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BREAKING NEWS

Estherville News Editorial – Thank a veteran, really

By Staff | Nov 4, 2020

Wednesday is Veterans Day. At the 11th hour on the 11th day of the 11th month, Emmet County veterans will commemorate the day at Veterans Park, located on Central Ave. across from Estherville Pharmacy. This is the second time the event has been held at this park, which was dedicated in June, 2019. Last year, Pastor Doug Burton talked about the cold experienced by veterans throughout the years of war. This year, the weather will be much more favorable.

The words, “Thank you for your service,” often accompany these events, addressed to the still-living veterans.

Veterans writing on Military.com say, “…if we really want to honor veterans, we should do something more substantive. What you do for a veteran is often more important than what you say.”

Suggestions of ways to thank veterans in deed as well as word include:

Write a check: there are countless veterans organizations that could use extra cash for programs that help wounded warriors, assist current servicemembers who are having financial difficulties, and give job counseling to those leaving the military. Emmet County’s VFWs and American Legion chapters give back to veterans right here and to the community at large.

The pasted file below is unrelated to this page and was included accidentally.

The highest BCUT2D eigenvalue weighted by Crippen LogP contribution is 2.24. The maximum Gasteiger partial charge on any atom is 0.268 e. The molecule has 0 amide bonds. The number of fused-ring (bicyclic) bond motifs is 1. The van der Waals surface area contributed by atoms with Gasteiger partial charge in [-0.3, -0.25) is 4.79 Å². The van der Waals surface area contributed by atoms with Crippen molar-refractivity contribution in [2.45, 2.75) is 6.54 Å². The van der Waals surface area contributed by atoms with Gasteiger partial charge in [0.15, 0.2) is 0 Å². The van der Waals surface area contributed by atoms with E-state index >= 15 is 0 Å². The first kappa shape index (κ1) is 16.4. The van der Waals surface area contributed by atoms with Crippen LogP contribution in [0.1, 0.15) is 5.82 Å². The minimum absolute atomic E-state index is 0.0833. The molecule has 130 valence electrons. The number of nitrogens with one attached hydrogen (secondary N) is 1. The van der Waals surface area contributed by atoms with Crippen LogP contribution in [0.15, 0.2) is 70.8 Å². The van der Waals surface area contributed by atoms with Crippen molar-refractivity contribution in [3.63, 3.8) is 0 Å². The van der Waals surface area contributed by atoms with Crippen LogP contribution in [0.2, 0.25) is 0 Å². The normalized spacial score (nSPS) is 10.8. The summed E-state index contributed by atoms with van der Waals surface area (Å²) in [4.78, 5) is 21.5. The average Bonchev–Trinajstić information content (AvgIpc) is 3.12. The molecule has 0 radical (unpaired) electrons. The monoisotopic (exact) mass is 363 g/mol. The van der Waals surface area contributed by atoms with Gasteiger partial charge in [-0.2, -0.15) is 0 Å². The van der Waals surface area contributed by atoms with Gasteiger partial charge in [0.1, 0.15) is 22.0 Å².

Donate frequent flier miles: if you travel a lot for business or vacations and collect frequent flier miles, you can donate them. The Fisher House Foundation is one organization that has a Hero Miles Program, which helps family members be close to the bedsides of loved ones who were injured.

Hire a veteran: if you work in any kind of management position, you can help your business or organization improve its veteran hiring practices. PsychArmor is a non-profit organization which provides top-class free webinars on how to find, hire, train and retain veterans and military spouses. Emmet County is ahead of the game as a designated Hometown for veterans.

Donate pro bono hours: if you are a lawyer, participate in a program supporting veterans through the state bar association. Many vulnerable vets face legal challenges not only related to compensation from the Veterans Administration, but also regarding upgrading their discharges, landlord/tenant issues from deployments, criminal defense, and bankruptcy.

Volunteer: if you prefer to focus on grass roots efforts, you can volunteer with the VFW and also interact with organizations such as the Veterans Success Resource Group that brings together hundreds of veterans and family members in one day to meet representatives from all the local government agencies that hire and support veterans, businesses that want to hire vets, or include veteran-owned businesses in their supply chain, universities that provide vet services, and a multitude of veteran service organizations.

Use a veteran-owned business. Approximately nine percent of the 27 million small businesses in the U.S. are veteran owned. You could support veteran entrepreneurship by frequenting those businesses or adding them to your company’s supply chain.

It’s great to say thank you to a veteran on Veterans Day, but it’s even greater to take action that makes life better for those who sacrificed for the freedom of all.